Shots Fired! Is Your Community Ready for an Active Shooter?

by Rod Gould, ICMA-CM, and Jack Brown

Active shooter incidents are increasing in America and around the globe. Local government managers and assistants have an affirmative duty to guide preparation, prevention, and response actions to limit the loss of life in the face of this alarming trend.

Not only must these efforts knit together first responders, including police, fire, and EMS personnel, into an integrated response, but research and experience indicates that local governments must increasingly involve and educate residents and business people in what to do when confronted with such a threat or an actual shooting itself.

Big or small, no community is immune from this deadly behavior. According to the Gun Violence Archive, there were 277 mass shootings in 2014, 332 in 2015, and 191 mass shootings in 2016 up through July 16, 2016.

Time and learning from experience teaches that there are a number of actions a local government can take to preempt a lethal shooting or effectively cope when one occurs.

Click here to read the full article.

Tune Up Your Emergency Prepardness

by: Rod Gould, ICMA-CM

Steps to Take Now

Responding to an emergency in the community is the one local government service a manager hopes never to provide. Yet, chances are the service will be needed, perhaps multiple times, during a manager’s career. Earthquakes, floods, mass shootings, toxic spills, tornados, wildfires, and even terrorist incidents are not out of the question. The time spent preparing and practicing will pay off many times over when an emergency does occur. It is local government’s greatest opportunity to shine or fail.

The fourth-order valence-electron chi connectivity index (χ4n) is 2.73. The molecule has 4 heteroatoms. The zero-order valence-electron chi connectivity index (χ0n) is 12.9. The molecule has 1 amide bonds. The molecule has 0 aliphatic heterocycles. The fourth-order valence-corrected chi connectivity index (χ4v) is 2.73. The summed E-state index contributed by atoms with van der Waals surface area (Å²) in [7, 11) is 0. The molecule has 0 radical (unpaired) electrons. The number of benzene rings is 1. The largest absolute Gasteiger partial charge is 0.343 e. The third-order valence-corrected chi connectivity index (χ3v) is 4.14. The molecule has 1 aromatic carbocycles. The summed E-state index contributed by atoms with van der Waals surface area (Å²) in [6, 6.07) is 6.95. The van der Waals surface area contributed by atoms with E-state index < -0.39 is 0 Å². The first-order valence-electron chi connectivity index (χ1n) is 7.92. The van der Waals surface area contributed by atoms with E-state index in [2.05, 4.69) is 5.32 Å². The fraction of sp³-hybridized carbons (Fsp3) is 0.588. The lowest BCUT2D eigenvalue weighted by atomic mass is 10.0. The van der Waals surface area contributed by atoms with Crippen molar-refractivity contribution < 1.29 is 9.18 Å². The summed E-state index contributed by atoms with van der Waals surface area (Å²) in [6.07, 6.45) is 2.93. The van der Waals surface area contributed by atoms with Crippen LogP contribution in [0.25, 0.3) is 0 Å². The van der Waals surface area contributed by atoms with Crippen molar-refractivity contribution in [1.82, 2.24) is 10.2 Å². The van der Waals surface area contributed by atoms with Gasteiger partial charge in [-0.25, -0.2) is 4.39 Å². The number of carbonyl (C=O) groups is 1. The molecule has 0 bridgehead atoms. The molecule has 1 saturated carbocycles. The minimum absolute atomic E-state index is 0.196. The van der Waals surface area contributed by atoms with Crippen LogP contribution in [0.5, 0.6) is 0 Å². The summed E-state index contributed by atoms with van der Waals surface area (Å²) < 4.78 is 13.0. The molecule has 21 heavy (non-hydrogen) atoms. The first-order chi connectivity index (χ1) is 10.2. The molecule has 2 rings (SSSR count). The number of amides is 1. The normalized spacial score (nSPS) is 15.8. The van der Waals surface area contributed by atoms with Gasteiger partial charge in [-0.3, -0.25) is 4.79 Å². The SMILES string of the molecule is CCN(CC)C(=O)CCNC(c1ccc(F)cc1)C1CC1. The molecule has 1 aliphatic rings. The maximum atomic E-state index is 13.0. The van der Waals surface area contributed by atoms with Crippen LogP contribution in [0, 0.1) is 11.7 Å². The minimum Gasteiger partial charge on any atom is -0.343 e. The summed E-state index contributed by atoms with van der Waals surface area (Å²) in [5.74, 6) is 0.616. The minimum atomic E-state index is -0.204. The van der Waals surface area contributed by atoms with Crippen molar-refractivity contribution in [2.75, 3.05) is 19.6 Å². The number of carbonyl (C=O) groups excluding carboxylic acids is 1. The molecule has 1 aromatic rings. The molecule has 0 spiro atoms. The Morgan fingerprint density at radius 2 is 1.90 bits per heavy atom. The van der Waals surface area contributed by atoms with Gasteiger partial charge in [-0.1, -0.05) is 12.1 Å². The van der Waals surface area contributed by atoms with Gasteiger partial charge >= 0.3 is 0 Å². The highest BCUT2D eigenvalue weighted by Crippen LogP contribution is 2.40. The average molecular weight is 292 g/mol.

To learn more about what steps to follow to become ready for such an event, click here.

 

A Building Block to Better Performance: Using Council-Manager Goal-Setting to Support Performance Evaluation

by: Rod Gould, ICMA-CM

As managers, we’re used to setting goals. We help our city councils set annual and long-range goals. We ask our department managers to set goals for the budget. We measure the success of our local governments by whether we meet organization-wide goals.

But, like cobblers’ children who go shoeless, many of us do our jobs in the absence of specific goals for our own work. The lack of annual goals for the manager does a disservice to not only to the manager, but to the local government as a whole.

Goal-setting at the manager’s level will reinforce organization-wide goals, while neglecting the exercise for an individual manager hinders the government’s ability to perform at maximum effectiveness.

To read the full article, click here.

A Scorecard for Public Engagement

by: Rod Gould, ICMA-CM

If you’re a local-government manager or elected official, by now you’ve probably heard a fair amount about the need for better citizen engagement in government decision-making. You may even have your own success stories about times your city or agency made a special effort to involve community members in policies that affect them. And you may also have been scalded when your agency failed to properly engage residents. It probably wasn’t pretty.

You likely have a few ideas of your own about what is appreciated and works with stakeholders and what simply wastes everyone’s time. As your agency takes steps to strengthen its involvement with residents and businesses, do you know how you measure up compared to other agencies?

There are many reasons to give your public engagement strategies and techniques some serious scrutiny: bolstering local representative democracy, improving governmental decision-making, repairing damaged public relations, increasing civility and trust in government, enhancing public support of important civic decisions — or just making your work more pleasant and satisfying.

To read the full article click here.